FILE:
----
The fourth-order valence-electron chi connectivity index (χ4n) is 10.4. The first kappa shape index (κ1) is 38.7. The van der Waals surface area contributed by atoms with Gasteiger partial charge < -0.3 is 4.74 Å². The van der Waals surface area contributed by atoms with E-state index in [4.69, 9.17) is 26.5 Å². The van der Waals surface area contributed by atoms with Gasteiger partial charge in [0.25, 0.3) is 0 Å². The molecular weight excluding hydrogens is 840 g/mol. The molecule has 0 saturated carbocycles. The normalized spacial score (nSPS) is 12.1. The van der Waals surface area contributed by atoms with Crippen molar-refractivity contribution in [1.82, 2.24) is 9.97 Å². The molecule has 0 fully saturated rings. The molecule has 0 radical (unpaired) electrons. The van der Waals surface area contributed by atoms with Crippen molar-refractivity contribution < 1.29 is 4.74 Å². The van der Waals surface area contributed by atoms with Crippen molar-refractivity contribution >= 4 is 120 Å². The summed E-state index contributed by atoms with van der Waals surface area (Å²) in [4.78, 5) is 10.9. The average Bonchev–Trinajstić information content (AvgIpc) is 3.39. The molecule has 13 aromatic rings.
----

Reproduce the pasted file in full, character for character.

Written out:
The fourth-order valence-electron chi connectivity index (χ4n) is 10.4. The first kappa shape index (κ1) is 38.7. The van der Waals surface area contributed by atoms with Gasteiger partial charge < -0.3 is 4.74 Å². The van der Waals surface area contributed by atoms with E-state index in [4.69, 9.17) is 26.5 Å². The van der Waals surface area contributed by atoms with Gasteiger partial charge in [0.25, 0.3) is 0 Å². The molecular weight excluding hydrogens is 840 g/mol. The molecule has 0 saturated carbocycles. The normalized spacial score (nSPS) is 12.1. The van der Waals surface area contributed by atoms with Crippen molar-refractivity contribution in [1.82, 2.24) is 9.97 Å². The molecule has 0 fully saturated rings. The molecule has 0 radical (unpaired) electrons. The van der Waals surface area contributed by atoms with Crippen molar-refractivity contribution < 1.29 is 4.74 Å². The van der Waals surface area contributed by atoms with Crippen molar-refractivity contribution >= 4 is 120 Å². The summed E-state index contributed by atoms with van der Waals surface area (Å²) in [4.78, 5) is 10.9. The average Bonchev–Trinajstić information content (AvgIpc) is 3.39. The molecule has 13 aromatic rings.